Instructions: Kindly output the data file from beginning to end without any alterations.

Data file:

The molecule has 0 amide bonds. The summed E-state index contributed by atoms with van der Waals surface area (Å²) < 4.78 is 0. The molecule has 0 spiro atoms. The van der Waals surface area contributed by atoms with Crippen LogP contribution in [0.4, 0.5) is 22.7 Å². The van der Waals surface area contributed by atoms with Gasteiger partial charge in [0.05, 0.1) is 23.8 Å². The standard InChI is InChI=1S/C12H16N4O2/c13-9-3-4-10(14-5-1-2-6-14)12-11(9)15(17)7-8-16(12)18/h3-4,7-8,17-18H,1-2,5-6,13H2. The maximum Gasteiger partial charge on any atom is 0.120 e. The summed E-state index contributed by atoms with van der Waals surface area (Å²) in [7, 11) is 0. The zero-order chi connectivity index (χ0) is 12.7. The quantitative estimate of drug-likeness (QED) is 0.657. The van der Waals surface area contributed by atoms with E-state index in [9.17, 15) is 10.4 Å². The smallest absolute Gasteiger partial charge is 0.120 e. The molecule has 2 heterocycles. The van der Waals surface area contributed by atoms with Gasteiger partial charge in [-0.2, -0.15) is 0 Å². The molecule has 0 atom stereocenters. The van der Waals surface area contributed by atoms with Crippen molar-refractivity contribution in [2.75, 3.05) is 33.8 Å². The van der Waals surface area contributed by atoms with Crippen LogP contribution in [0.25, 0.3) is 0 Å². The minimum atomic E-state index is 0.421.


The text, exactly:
The molecule has 0 amide bonds. The summed E-state index contributed by atoms with van der Waals surface area (Å²) < 4.78 is 0. The molecule has 0 spiro atoms. The van der Waals surface area contributed by atoms with Crippen LogP contribution in [0.4, 0.5) is 22.7 Å². The van der Waals surface area contributed by atoms with Gasteiger partial charge in [0.05, 0.1) is 23.8 Å². The standard InChI is InChI=1S/C12H16N4O2/c13-9-3-4-10(14-5-1-2-6-14)12-11(9)15(17)7-8-16(12)18/h3-4,7-8,17-18H,1-2,5-6,13H2. The maximum Gasteiger partial charge on any atom is 0.120 e. The summed E-state index contributed by atoms with van der Waals surface area (Å²) in [7, 11) is 0. The zero-order chi connectivity index (χ0) is 12.7. The quantitative estimate of drug-likeness (QED) is 0.657. The van der Waals surface area contributed by atoms with E-state index in [9.17, 15) is 10.4 Å². The smallest absolute Gasteiger partial charge is 0.120 e. The molecule has 2 heterocycles. The van der Waals surface area contributed by atoms with Gasteiger partial charge in [-0.2, -0.15) is 0 Å². The molecule has 0 atom stereocenters. The van der Waals surface area contributed by atoms with Crippen molar-refractivity contribution in [2.75, 3.05) is 33.8 Å². The van der Waals surface area contributed by atoms with Crippen LogP contribution in [0.25, 0.3) is 0 Å². The minimum atomic E-state index is 0.421.